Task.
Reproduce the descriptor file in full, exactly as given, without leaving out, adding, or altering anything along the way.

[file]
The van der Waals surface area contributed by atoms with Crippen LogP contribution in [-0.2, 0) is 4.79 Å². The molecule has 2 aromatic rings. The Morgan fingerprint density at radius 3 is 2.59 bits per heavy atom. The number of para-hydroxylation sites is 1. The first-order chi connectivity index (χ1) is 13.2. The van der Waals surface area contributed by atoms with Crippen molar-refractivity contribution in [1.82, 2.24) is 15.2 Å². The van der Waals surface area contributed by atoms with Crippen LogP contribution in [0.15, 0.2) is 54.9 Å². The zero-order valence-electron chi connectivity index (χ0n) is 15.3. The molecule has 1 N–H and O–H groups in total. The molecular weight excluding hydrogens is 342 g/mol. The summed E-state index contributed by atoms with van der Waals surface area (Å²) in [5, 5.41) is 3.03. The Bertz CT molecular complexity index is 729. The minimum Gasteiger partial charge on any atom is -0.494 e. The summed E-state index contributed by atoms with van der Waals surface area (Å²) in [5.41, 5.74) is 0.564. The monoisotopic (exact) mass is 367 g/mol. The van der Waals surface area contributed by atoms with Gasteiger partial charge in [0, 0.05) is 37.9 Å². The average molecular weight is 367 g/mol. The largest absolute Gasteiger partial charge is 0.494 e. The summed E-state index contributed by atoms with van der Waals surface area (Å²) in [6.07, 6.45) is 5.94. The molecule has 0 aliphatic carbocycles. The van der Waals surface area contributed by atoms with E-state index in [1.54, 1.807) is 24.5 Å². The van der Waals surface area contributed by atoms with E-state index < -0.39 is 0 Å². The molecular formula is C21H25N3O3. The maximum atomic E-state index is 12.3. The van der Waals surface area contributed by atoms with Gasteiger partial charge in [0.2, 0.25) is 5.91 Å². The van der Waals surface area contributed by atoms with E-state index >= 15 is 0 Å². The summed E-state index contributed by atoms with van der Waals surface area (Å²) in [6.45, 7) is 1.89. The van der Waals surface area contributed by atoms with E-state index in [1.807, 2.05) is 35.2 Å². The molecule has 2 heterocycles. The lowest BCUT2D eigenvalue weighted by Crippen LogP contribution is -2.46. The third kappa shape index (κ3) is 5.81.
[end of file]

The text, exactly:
The van der Waals surface area contributed by atoms with Crippen LogP contribution in [-0.2, 0) is 4.79 Å². The molecule has 2 aromatic rings. The Morgan fingerprint density at radius 3 is 2.59 bits per heavy atom. The number of para-hydroxylation sites is 1. The first-order chi connectivity index (χ1) is 13.2. The van der Waals surface area contributed by atoms with Crippen molar-refractivity contribution in [1.82, 2.24) is 15.2 Å². The van der Waals surface area contributed by atoms with Crippen LogP contribution in [0.15, 0.2) is 54.9 Å². The zero-order valence-electron chi connectivity index (χ0n) is 15.3. The molecule has 1 N–H and O–H groups in total. The molecular weight excluding hydrogens is 342 g/mol. The summed E-state index contributed by atoms with van der Waals surface area (Å²) in [5, 5.41) is 3.03. The Bertz CT molecular complexity index is 729. The minimum Gasteiger partial charge on any atom is -0.494 e. The summed E-state index contributed by atoms with van der Waals surface area (Å²) in [5.41, 5.74) is 0.564. The monoisotopic (exact) mass is 367 g/mol. The van der Waals surface area contributed by atoms with Gasteiger partial charge in [0, 0.05) is 37.9 Å². The average molecular weight is 367 g/mol. The largest absolute Gasteiger partial charge is 0.494 e. The summed E-state index contributed by atoms with van der Waals surface area (Å²) in [6.07, 6.45) is 5.94. The molecule has 0 aliphatic carbocycles. The van der Waals surface area contributed by atoms with E-state index in [1.54, 1.807) is 24.5 Å². The van der Waals surface area contributed by atoms with E-state index < -0.39 is 0 Å². The molecular formula is C21H25N3O3. The maximum atomic E-state index is 12.3. The van der Waals surface area contributed by atoms with Gasteiger partial charge in [0.2, 0.25) is 5.91 Å². The van der Waals surface area contributed by atoms with E-state index >= 15 is 0 Å². The summed E-state index contributed by atoms with van der Waals surface area (Å²) in [6.45, 7) is 1.89. The van der Waals surface area contributed by atoms with E-state index in [1.807, 2.05) is 35.2 Å². The molecule has 2 heterocycles. The lowest BCUT2D eigenvalue weighted by Crippen LogP contribution is -2.46. The third kappa shape index (κ3) is 5.81.